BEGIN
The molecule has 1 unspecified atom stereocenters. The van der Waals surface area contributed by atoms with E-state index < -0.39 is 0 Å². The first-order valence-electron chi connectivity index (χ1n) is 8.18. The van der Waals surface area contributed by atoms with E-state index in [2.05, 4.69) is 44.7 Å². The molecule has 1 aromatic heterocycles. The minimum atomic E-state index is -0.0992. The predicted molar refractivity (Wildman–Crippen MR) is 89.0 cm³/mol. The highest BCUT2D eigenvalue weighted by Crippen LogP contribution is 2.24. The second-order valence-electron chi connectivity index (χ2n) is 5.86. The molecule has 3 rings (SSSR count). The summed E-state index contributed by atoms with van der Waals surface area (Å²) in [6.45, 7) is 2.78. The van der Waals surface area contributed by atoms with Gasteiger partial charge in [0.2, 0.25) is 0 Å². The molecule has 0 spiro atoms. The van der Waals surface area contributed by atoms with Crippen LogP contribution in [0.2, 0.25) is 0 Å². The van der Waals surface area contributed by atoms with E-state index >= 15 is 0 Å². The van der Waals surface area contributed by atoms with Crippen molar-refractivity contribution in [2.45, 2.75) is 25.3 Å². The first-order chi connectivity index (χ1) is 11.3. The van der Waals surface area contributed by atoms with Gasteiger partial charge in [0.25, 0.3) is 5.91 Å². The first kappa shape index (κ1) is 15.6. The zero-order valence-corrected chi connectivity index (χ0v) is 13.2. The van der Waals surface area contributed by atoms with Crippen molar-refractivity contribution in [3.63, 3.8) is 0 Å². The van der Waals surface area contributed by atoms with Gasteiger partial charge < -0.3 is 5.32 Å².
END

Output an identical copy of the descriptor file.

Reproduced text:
The molecule has 1 unspecified atom stereocenters. The van der Waals surface area contributed by atoms with E-state index < -0.39 is 0 Å². The first-order valence-electron chi connectivity index (χ1n) is 8.18. The van der Waals surface area contributed by atoms with E-state index in [2.05, 4.69) is 44.7 Å². The molecule has 1 aromatic heterocycles. The minimum atomic E-state index is -0.0992. The predicted molar refractivity (Wildman–Crippen MR) is 89.0 cm³/mol. The highest BCUT2D eigenvalue weighted by Crippen LogP contribution is 2.24. The second-order valence-electron chi connectivity index (χ2n) is 5.86. The molecule has 3 rings (SSSR count). The summed E-state index contributed by atoms with van der Waals surface area (Å²) in [6.45, 7) is 2.78. The van der Waals surface area contributed by atoms with Gasteiger partial charge in [0.2, 0.25) is 0 Å². The molecule has 0 spiro atoms. The van der Waals surface area contributed by atoms with Crippen LogP contribution in [0.2, 0.25) is 0 Å². The van der Waals surface area contributed by atoms with E-state index >= 15 is 0 Å². The van der Waals surface area contributed by atoms with Crippen molar-refractivity contribution in [2.45, 2.75) is 25.3 Å². The first-order chi connectivity index (χ1) is 11.3. The van der Waals surface area contributed by atoms with Gasteiger partial charge in [0.25, 0.3) is 5.91 Å². The first kappa shape index (κ1) is 15.6. The zero-order valence-corrected chi connectivity index (χ0v) is 13.2. The van der Waals surface area contributed by atoms with Crippen molar-refractivity contribution in [3.63, 3.8) is 0 Å². The van der Waals surface area contributed by atoms with Gasteiger partial charge < -0.3 is 5.32 Å².